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Ted Cruz 'may or may not' have questioned Trump's judgment

"I'm not going to comment on what I may or may not have said at a private fundraiser," Cruz said Thursday.

WASHINGTON -- Republican presidential candidate Ted Cruz, who has been reluctant to speak ill of Donald Trump on the campaign trail, would not say on Thursday whether he told donors behind closed doors that he questions Trump's judgment.

"I'm not going to comment on what I may or may not have said at a private fundraiser," Cruz said during a speech at the Heritage Foundation Thursday. "Ultimately the decision (for voters) is who has the right judgment, experience, and judgment to serve as commander-in-chief."

Cruz reportedly raised questions about his Republican challenger's ability to be president at a fundraiser Wednesday evening, according to The New York Times.

While he has said he would take a different approach than Trump on some issues, the Texas senator has steadfastly maintained that he won't criticize the Republican front-runner. Cruz has been careful not to offend Trump's loyal Tea Party-minded supporters in the hopes that they might switch their allegiance to Cruz should Trump leave the race or his supporters decide to look elsewhere for a candidate.

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Cruz, who is well-positioned in Iowa, scored a coveted endorsement Thursday. The Family Leader's Bob Vander Plaats, an evangelical with a large following in the state whose endorsement is sought by candidates appealing to religious conservatives.

In a CNN/ORC poll out this week in Iowa, Cruz came in second behind Donald Trump with 20% support. In another poll out the same day, the Monmouth University Poll, Cruz topped the field in Iowa with 24% support.

The tactic of avoiding any negative ill toward Trump was evident in Cruz's sweeping foreign policy speech on Thursday as well. He slammed "those on the right" who want to expand the bulk data collection of Americans' communications. It's a proposal supported by opponent Marco Rubio, the Florida senator also seeking the Republican nomination.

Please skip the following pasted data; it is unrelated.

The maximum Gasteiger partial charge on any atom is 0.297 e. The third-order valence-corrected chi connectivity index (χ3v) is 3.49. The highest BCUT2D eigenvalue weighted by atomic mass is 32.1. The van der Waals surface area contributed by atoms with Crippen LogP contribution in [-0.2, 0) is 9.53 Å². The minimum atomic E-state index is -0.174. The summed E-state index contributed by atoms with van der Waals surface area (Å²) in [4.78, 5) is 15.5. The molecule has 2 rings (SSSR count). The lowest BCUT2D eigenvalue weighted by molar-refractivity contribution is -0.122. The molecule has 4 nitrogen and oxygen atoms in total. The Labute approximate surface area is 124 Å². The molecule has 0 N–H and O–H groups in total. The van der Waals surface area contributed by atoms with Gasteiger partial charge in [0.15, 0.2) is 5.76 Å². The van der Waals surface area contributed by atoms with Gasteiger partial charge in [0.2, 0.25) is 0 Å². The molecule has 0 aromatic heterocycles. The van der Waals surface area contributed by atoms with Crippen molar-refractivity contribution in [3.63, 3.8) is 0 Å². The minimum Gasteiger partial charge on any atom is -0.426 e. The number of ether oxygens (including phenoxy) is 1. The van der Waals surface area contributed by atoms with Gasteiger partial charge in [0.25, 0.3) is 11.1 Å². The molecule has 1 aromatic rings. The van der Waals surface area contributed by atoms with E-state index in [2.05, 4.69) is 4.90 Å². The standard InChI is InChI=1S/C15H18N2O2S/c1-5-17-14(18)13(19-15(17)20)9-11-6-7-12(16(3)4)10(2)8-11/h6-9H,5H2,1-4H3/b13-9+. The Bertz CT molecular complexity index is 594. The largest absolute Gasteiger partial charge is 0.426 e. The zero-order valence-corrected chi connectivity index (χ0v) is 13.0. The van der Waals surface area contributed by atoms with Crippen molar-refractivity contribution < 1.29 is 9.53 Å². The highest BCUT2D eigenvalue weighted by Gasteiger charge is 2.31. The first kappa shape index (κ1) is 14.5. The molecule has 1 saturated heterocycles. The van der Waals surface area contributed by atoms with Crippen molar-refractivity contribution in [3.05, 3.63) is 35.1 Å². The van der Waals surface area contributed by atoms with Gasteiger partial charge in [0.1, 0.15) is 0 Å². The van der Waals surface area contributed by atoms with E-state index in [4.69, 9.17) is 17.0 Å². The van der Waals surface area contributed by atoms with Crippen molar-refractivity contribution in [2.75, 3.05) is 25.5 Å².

"The Bill of Rights is all together compatible to securing the safety and security of our citizens," Cruz said at the event in Washington, D.C. "More data is not always better data."

While Cruz called the expansive data collection program unconstitutional, he notably omitted mentioning the most controversial proposal yet to be uttered this presidential campaign and the one most likely to violate the Constitution: Donald Trump's plan to ban all Muslims from entering the United States - a proposal that most constitutional scholars have said are unconstitutional.

While Cruz has stayed away from battling with Trump, he has not backed away from challenging Rubio. The Florida senator, who appeals to the more establishment wing of the Republican Party, is seen as Cruz's biggest obstacle to the nomination.

Laying out his strategy to fight terrorism, Cruz also appeared to shift his position on a critical strategy that has divided Republican presidential candidates.

After previously dismissing the idea of deploying U.S. troops in Syria, Cruz on Thursday said that ground troops might be needed.

He said his strategy includes "using whatever ground troops are necessary."

Just last month, Cruz told reporters that putting troops on the ground is not the answer.

"I don't believe the answer is sending boots on the ground to Syria," he said November 18th. President Obama - and I think far too many Republicans are eager to get us in the middle of an internecine civil war in Syria."

Cruz's plan to defeat ISIS also includes "a sustained, coherent bombing campaign," which he contrasts with President Barack Obama's "photo op foreign policy of a bomb here and a missile there."

Cruz has implied that a concern for civilian causalities should not be a priority when determining a military plan.

He said the current plan is "shackled by … the most restrictive rules of engagement that our armed forces have ever known."

He said on NPR Wednesday, "I want to carpet-bomb ISIS."